I love to eat. I love to eat now even more than when I was eating sugar. Because now I eat without guilt or shame. I am not one of those people who used to “live to eat”, but learned how to “eat to live”. I still live to eat. I did not suddenly stop caring about food. I’m pretty sure that I will never become indifferent to eating. It’s just that now I eat within my strict boundaries. Besides not eating sugar and simple carbohydrates, one of my rules (I have many food rules, by the way) is that I eat 3 meals a day. Breakfast, lunch and dinner. That’s it. I don’t eat in between those meals. So in between those meals, I have a life. Usually that’s good. Sometimes it’s hard. But whether it’s good or it’s hard, my life between meals is not about being obsessed with food. And that is a miracle. That affords me the opportunity to absolutely love to eat! When it’s time to eat.
When I was eating compulsively, food and I were in an abusive relationship. I let food be my best friend, my lover, my closest companion. But it made me miserable. It made me hate myself. The food I was eating gave me a body that I hated and was ashamed of. But I “loved” my food. I couldn’t live without it, even though it was beating me up emotionally and physically. So every time I ate, I was simultaneously comforted and tortured. Relieved and anxious. Quieted and tormented. And I ate constantly. Or if I wasn’t eating, I was thinking about eating. So I was in a constant state of confusion. I was having a love/hate relationship with both food and myself. 24 hours a day.
And then there were the rare “diets”. I didn’t go on many of them in my life. But I did go on a few. When you grow up morbidly obese, you end up getting “put” on a few diets. And they always occurred to me as a punishment for being fat, not as an opportunity to be healthy. I never felt like I was being offered help or kindness. And I always hated the food. Partly because I wanted sugar to get me high. I was used to getting high from eating. And partly because eating a diet consisting almost entirely of sugar and simple carbohydrates for most of my life deadened my palate. Fruits and vegetables had no taste. In fact, for much of my life, fruit was not sweet. I didn’t just eat grapefruit with sugar, I ate strawberries with sugar. When people would say something was “too sweet”, I couldn’t understand what that could possibly mean. Sweet was the most important trait of a food. That was like saying something was “too delicious”.
Plus, on these diets, it was often explained to me (by doctors or nutritionists, etc.) that I didn’t have to give up sugar. I just had to eat it in moderation. But I could never eat sugar or simple carbohydrates “in moderation”. That is a skill I do not possess. So once I ate a moderate portion of something, it was followed by…well, basically, a chocolate cake. And the diet was over.
It took a while for my palate to change back to normal when I stopped eating sugar. Eating real food was not entirely satisfying, flavor-wise, in the beginning. I think the reason I stuck with it was that my head started to clear and the obsession with food lifted. But, of course, the longer I went without sugar, the better real food tasted. By now, six plus years later, vegetables have become food-orgasmic.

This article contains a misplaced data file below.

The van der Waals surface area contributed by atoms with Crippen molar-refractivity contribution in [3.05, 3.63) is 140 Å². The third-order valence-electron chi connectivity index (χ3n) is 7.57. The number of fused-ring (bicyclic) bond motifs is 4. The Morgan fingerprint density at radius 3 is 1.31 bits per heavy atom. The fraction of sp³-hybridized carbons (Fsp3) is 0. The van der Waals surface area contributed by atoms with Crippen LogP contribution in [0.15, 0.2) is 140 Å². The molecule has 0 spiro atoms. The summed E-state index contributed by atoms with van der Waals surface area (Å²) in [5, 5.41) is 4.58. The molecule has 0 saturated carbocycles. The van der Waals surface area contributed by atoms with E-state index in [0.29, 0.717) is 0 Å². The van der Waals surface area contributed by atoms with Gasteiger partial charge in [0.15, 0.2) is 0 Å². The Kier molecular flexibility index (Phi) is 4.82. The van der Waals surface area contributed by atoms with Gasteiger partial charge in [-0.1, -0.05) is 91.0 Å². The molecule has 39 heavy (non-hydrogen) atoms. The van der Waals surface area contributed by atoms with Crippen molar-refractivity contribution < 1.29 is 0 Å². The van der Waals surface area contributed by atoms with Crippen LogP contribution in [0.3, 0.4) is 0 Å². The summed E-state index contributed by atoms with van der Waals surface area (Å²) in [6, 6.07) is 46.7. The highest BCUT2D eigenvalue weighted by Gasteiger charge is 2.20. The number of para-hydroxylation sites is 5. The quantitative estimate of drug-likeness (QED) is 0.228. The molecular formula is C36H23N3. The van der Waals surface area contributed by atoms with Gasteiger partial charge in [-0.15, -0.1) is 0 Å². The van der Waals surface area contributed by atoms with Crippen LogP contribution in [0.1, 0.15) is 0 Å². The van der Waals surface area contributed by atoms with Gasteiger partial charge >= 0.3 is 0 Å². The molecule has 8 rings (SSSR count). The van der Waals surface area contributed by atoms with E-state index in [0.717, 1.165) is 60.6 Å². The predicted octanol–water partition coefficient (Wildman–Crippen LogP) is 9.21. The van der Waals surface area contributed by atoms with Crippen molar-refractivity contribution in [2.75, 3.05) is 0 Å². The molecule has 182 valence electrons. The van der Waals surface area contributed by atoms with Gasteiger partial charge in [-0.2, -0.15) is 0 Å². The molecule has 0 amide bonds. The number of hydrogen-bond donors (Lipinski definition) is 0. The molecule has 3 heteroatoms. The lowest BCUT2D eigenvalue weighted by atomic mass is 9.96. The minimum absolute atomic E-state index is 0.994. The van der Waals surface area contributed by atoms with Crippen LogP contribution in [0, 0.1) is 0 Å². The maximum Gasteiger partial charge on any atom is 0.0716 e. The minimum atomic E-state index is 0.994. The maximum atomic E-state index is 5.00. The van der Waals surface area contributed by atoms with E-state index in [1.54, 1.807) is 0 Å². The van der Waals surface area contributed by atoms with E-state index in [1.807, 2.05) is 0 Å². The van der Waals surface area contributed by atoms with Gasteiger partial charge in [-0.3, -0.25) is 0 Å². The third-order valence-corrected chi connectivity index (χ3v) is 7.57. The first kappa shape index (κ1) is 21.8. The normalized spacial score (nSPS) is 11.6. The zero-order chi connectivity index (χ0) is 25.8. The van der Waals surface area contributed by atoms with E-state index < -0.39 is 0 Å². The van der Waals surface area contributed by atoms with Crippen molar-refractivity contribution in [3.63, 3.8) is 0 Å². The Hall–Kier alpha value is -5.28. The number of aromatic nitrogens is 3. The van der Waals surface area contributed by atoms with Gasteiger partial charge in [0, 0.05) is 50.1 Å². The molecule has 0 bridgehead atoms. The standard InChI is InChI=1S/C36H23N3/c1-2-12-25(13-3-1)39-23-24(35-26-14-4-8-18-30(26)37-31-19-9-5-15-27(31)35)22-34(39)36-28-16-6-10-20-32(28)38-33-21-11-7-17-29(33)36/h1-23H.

But you know what? I still refuse to eat lettuce, celery, or raw carrots. (Cooked carrots are another matter. Cooked in butter? Roasted maybe? Ahem, I digress…) Maybe it’s psychological, and they still occur to me as “diet food”. But I don’t like them. And you know what else? I don’t have to eat them. If I want a delicious salad, there are radishes, mushrooms, arugula, artichokes, onions, cucumbers. There are so many foods that make my mouth water. And I’m not on a diet. I’m not being punished. I don’t eat anything because I “should”. Because it’s “healthy” or “good for me”. I eat foods that I love. I eat meals that make me happy. And this time really happy. Not some weird combination of trepidatious happiness and shame. There is no guilt in my pleasure. All because my meals are within my set boundaries. The three times a day that I eat are pure bliss. I don’t answer the phone. I don’t worry about the future. I just enjoy eating. Wow!
My point in all of this is that boundaries have created freedom for me. It’s a cliché paradox, I know. But if you have experienced it, you know how profound it is. Living within a strict set of rules has made it possible for me to not only not have a bad relationship with food, but to have a fan-freaking-tastic relationship with food. I don’t just get a life in between my meals, but I get to glory in eating three times a day.
It’s true that there are things about the way I eat that are inconvenient. I can’t just grab a slice of pizza on the go. I can’t just walk into any old restaurant and order off the menu. But I am not sorry. Because what I get instead is self-respect, a body I love, and to eat with gusto three times a day anyway. Not too shabby for the “poor girl” who had to give up sugar.
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